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Digital Archive International History Declassified

October 27, 1962


This document was made possible with support from the Leon Levy Foundation

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    Van Roijen writes again about the current situation in Washington just as the Cuban Missile Crisis is drawing to a close. The White House issued a statement regarding a proposal by Khrushchev. The statement's tough stance is attributed to Khrushchev's morning message which was completely different in content and tone to the personal message sent to Kennedy. The personal message amounted to admitting humiliating defeat by the Soviets with no mention of withdrawal of the U.S. missiles in Turkey. Van Roijen concludes that Kennedy made the right response to the previously offered Soviet deal, and kept the door open for consultation. The Cuban threat is almost "disappeared."
    "Cable from Dutch Embassy, Washington (Van Roijen), 27 October 1962," October 27, 1962, History and Public Policy Program Digital Archive, National Archive, The Hague, Archives of the Ministry of Foreign Affairs, 2.05.118, inv. 28913. Obtained for CWIHP by Rimko van der Maar and translated for CWIHP by Bastiaan Bouwman.
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DATE OF DISPATCH: 27 October 1962

DATE OF RECEIPT: 28 October 1962

TO: Min[ister]. o[f]. F[oreign].A[ffairs]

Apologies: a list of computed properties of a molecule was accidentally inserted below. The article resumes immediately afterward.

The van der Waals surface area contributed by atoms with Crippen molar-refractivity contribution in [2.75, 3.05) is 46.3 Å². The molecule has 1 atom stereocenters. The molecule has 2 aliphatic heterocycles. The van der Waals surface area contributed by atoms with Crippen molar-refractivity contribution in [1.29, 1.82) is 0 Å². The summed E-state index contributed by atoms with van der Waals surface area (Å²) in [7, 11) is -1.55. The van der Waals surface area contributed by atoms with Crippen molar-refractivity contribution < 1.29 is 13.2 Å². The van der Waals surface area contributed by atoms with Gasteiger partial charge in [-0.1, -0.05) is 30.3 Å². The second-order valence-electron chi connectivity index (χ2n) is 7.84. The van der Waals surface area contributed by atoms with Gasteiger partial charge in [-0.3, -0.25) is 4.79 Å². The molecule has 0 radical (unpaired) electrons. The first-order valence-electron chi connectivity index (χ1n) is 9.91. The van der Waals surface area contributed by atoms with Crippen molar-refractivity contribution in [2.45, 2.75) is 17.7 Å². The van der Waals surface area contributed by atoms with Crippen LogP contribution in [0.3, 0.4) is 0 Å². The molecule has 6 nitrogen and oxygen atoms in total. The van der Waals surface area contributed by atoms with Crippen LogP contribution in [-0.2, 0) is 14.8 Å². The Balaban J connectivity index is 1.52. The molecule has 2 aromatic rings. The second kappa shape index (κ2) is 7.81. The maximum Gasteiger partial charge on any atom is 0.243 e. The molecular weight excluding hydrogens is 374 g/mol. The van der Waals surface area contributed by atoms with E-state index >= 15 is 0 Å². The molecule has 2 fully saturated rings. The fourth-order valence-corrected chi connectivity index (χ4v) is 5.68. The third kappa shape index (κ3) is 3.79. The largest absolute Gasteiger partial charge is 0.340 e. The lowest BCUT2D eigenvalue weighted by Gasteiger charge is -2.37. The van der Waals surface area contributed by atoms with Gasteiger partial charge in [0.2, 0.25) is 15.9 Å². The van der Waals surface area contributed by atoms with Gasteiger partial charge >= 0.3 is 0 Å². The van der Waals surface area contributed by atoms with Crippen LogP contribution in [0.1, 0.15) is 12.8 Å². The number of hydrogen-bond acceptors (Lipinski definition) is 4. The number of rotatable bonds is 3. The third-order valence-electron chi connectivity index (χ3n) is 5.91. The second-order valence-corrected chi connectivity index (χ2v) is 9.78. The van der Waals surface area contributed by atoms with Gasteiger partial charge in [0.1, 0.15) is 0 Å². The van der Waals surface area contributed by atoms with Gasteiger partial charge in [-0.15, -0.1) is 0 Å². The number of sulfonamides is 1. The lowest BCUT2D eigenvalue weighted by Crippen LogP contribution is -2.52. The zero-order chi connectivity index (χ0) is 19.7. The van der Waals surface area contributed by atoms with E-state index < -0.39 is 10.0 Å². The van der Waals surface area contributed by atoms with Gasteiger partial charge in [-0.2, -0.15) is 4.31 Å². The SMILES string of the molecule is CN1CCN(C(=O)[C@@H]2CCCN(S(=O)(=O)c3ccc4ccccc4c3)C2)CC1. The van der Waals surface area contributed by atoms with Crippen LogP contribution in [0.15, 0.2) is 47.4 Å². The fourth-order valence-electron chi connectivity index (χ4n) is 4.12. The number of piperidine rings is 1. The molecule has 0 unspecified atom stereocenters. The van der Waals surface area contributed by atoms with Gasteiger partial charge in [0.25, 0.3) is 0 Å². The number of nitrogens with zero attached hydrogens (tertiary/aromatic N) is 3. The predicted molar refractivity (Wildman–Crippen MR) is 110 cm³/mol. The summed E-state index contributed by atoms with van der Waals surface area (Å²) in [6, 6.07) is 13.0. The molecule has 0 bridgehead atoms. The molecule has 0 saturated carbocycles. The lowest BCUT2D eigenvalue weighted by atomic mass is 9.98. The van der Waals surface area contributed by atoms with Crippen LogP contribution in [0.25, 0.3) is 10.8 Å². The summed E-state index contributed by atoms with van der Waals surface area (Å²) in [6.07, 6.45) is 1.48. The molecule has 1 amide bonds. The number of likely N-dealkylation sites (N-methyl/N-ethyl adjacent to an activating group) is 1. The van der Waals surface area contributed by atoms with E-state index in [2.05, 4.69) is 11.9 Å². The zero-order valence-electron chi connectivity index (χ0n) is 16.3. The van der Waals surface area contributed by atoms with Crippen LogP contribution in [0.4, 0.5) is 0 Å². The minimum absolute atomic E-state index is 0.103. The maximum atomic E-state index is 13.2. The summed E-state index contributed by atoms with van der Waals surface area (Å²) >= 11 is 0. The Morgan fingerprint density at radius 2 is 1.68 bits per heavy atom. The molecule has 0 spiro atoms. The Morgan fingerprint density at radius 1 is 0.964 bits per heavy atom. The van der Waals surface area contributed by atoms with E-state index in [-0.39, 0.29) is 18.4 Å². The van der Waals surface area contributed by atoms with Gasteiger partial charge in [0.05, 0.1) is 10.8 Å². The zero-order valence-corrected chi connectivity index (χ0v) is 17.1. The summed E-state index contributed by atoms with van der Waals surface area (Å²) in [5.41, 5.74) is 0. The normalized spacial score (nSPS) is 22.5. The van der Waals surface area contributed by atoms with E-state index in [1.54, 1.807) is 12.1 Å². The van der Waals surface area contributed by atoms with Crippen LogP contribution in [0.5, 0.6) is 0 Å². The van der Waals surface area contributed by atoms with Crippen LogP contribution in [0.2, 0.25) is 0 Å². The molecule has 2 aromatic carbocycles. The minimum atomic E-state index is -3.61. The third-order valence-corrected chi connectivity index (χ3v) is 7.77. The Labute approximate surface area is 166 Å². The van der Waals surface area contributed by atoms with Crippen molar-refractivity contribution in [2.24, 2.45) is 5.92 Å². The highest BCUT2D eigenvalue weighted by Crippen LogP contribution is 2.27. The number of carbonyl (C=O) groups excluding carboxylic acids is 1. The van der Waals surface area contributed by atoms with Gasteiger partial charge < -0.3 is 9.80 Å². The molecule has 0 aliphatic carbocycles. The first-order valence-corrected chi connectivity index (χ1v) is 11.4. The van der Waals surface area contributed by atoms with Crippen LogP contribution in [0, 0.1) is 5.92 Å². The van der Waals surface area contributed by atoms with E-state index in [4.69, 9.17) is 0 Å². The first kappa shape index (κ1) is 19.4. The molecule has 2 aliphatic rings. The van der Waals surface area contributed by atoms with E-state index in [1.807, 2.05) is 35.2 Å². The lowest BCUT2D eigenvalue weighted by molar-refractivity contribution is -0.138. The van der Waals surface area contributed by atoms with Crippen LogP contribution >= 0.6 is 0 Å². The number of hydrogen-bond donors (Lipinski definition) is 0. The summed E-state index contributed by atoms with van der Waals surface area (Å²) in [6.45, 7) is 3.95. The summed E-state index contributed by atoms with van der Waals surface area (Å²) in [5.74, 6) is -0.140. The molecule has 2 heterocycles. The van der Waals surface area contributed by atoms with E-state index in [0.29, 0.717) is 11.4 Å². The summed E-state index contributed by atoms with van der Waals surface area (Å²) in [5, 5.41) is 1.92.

FROM: Washington

Information copy sent to: New York


Concerning the statement issued by the White House today regarding the latest proposal by Khrushchev [vide my 365 559] I learned the following from a very trustworthy and generally very well informed member of the press.

The fact that this statement was [tough] in wording must be attributed primarily to the fact the text of Khrushchev’s message this morning, which before receipt in Washington had already been released in Moscow, was completely different from that of a personal message which Kennedy received last night from Khr[ushchev] and which amounted to complete capitulation, with no preconditions regarding the bases in Turkey.

The reason for this about-face can only be guessed at. My informant put forward the possibility that those close to Khrushchev, e.g. the military, pressured him to withdraw his first offer. Yet the present offer also includes such an element of capitulation [since the bases in Turkey that the US press referred to as “obsolescent” cannot equal the value the Cuban bases have to the Soviets] that one must wonder what moved Khr[ushchev] to this new move. It is possible that we are dealing with an attempt to create the greatest possible confusion, not as much in Washington as among the [Soviet] allies and sympathizers. Another possibility, which was put forward by NY Times correspondent [Max] Frankel, is that the Soviets are afraid of US action against Cuba and are attempting to gain time, in which regard the frantic pace with which the construction of the bases in Cuba continues can be pointed at.

In any case, it seems to me that Kennedy reacted in the right way by resolutely refusing to accept the offered “deal,” while at the same time keeping the door open for consultations regarding the Soviet desiderata after the Cuban threat will have disappeared.

Van Roijen 920.